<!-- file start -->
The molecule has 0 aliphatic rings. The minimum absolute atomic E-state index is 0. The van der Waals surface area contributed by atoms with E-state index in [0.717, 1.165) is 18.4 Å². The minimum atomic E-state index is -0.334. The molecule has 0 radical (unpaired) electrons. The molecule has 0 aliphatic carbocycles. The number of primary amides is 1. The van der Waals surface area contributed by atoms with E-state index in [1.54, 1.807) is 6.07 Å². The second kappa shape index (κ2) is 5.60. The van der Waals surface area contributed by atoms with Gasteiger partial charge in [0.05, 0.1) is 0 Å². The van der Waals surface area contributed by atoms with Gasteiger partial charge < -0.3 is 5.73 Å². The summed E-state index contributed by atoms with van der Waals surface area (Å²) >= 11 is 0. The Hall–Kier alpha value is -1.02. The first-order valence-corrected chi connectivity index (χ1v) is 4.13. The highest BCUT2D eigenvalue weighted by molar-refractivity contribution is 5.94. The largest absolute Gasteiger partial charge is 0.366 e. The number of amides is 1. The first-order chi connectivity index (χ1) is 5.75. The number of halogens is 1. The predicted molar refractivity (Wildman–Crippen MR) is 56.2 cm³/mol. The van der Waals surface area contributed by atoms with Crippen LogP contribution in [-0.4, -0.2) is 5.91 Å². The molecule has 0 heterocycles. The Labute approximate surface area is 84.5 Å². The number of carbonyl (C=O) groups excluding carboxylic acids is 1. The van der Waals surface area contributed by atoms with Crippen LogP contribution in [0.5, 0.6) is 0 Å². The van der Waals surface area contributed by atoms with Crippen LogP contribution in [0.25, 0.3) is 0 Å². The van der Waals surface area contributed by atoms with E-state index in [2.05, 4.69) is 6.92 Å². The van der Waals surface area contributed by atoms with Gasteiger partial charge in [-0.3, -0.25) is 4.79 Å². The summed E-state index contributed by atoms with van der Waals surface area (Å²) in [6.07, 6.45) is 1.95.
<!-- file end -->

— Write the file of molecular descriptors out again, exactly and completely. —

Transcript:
The molecule has 0 aliphatic rings. The minimum absolute atomic E-state index is 0. The van der Waals surface area contributed by atoms with E-state index in [0.717, 1.165) is 18.4 Å². The minimum atomic E-state index is -0.334. The molecule has 0 radical (unpaired) electrons. The molecule has 0 aliphatic carbocycles. The number of primary amides is 1. The van der Waals surface area contributed by atoms with E-state index in [1.54, 1.807) is 6.07 Å². The second kappa shape index (κ2) is 5.60. The van der Waals surface area contributed by atoms with Gasteiger partial charge in [0.05, 0.1) is 0 Å². The van der Waals surface area contributed by atoms with Gasteiger partial charge < -0.3 is 5.73 Å². The summed E-state index contributed by atoms with van der Waals surface area (Å²) >= 11 is 0. The Hall–Kier alpha value is -1.02. The first-order valence-corrected chi connectivity index (χ1v) is 4.13. The highest BCUT2D eigenvalue weighted by molar-refractivity contribution is 5.94. The largest absolute Gasteiger partial charge is 0.366 e. The number of amides is 1. The first-order chi connectivity index (χ1) is 5.75. The number of halogens is 1. The predicted molar refractivity (Wildman–Crippen MR) is 56.2 cm³/mol. The van der Waals surface area contributed by atoms with Crippen LogP contribution in [-0.4, -0.2) is 5.91 Å². The molecule has 0 heterocycles. The Labute approximate surface area is 84.5 Å². The number of carbonyl (C=O) groups excluding carboxylic acids is 1. The van der Waals surface area contributed by atoms with Crippen LogP contribution in [0.5, 0.6) is 0 Å². The van der Waals surface area contributed by atoms with Crippen LogP contribution in [0.25, 0.3) is 0 Å². The van der Waals surface area contributed by atoms with E-state index in [2.05, 4.69) is 6.92 Å². The van der Waals surface area contributed by atoms with Gasteiger partial charge in [-0.3, -0.25) is 4.79 Å². The summed E-state index contributed by atoms with van der Waals surface area (Å²) in [6.07, 6.45) is 1.95.